The University of Manchester

New discovery hope for people with neurodevelopment disorders

A global collaboration involving University of Manchester scientists has discovered the gene whose variants potentially causing neurodevelopmental disorders in hundreds of thousands of people across the world.


The  findings of the University of Oxford led study, published in Nature, are an exciting first step towards the development of future  treatments for the disorders which have devastating impacts on learning, behaviour, speech, and movement.


While most NDDs are thought to be genetic and caused by changes to DNA, to date around 60% of individuals with the conditions do not know the specific DNA change that causes their disorder.


Nearly all genes known to be involved in NDD are responsible for making proteins. However the team discovered that the gene RNU4-2 instead makes an RNA molecule that plays an important role in how other genes are processed in cells.


The study estimates that these specific changes in the RNU4-2 gene can explain 0.4% of all NDD cases globally, potentially impacting hundreds of thousands of families across the world.


While previous studies have only looked at genes that make proteins, data from the 100,000 Genomes Project, used by the team meant they could sequence entire genomes enabling changes in genes that don’t make proteins, like RNU4-2, to be analysed as well.


The study was led by Nicola Whiffin, Associate Professor at the Big Data Institute and Centre for Human Genetics at the University of Oxford.


The team found mutations in RNU4-2 in 115 people with NDDs, many of whom had the exact same variant which adds a single extra base at an important position in the RNA.

The second haJamie Ellingford is  Senior Research Fellow at The University of Manchester and Lead Genomics Data Scientist at Genomics England

He said: “This is a really powerful discovery which shows just how far we have developed as a global scientific and clinical community.

“It provides evidence of how we now have the capability to pinpoint all types of differences in people’s DNA which can be drivers of disease, and can rapidly connect families and researchers from across the world.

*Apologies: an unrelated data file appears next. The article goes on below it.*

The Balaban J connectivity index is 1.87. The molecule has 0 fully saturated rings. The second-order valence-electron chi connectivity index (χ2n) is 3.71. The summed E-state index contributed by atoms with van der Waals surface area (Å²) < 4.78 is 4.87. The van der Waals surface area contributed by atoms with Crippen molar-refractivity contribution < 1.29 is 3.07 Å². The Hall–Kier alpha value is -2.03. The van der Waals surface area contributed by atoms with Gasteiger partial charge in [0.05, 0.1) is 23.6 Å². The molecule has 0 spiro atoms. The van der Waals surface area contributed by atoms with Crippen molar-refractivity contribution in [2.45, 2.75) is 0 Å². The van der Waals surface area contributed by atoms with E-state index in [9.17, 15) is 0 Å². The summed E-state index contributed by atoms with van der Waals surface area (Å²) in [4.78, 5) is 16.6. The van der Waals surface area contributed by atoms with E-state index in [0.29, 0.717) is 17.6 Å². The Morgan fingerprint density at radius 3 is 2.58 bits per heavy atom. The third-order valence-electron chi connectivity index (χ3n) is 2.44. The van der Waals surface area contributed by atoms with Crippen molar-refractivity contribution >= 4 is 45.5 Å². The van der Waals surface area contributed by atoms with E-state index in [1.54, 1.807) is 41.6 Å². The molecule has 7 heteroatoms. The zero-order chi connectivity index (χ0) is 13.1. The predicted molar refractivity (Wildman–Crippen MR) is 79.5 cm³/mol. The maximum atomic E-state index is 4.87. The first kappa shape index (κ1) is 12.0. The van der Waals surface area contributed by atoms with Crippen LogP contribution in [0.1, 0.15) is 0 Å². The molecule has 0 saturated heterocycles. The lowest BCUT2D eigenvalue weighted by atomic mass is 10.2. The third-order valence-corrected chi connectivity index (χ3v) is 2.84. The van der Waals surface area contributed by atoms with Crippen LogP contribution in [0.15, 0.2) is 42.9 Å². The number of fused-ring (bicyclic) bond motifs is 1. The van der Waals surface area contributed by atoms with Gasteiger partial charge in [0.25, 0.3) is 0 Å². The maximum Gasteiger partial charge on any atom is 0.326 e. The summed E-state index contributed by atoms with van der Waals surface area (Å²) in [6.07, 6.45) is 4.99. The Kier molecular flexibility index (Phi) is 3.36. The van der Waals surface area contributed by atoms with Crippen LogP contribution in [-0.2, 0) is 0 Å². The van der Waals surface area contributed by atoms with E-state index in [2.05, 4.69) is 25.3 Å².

“The University of Manchester has an excellent track record at the cutting edge of human genomics research and the discovery of new types of diseases.

This finding builds upon jointly led work at the University of Manchester and the University of Oxford to understand the impact of DNA differences in the part of the human genome that doesn’t directly encode for protein, once called “junk DNA” because of its unknown role.

“The close alliances between computational science, genomics and clinical discovery at The University of Manchester will hopefully enable future discoveries like this that help families and other researchers better understand genomic diseases.”

Nicole Cedor, mother to 10-year-old Mia Joy, said: “When Undiagnosed Network told us about three years ago that there was nothing else they could do, we resigned ourselves to the fact that we may never find out.

“So, you can imagine our shock to get this news. With the information we have gained, we are getting blood work to check iron levels, getting a DEXA bone scan next week, and we have a referral in for endocrinology.”

“We are so grateful to each person on the research teams that worked tirelessly to find this diagnosis.  It is one thing to write papers and crunch all that data, then another to see a family with a precious unique child who is living it day by day.  This where the data meets real life. We like to refer to RNU4-2 as “renew”, as our family is being renewed by this new information and hope for the future.”lf goes here.

Professor Whiffin said: “What is most remarkable about this discovery is how often changes in this gene result in NDD. Most protein-coding genes involved in NDD are thousands of DNA bases long. RNU4-2 is around 50 times smaller but changes in this gene are almost as frequent a cause of NDD as these protein-coding genes. Including RNU4-2 in standard clinical genetic testing will end diagnostic odysseys for thousands of NDD patients worldwide and provide long-awaited hope to families.”

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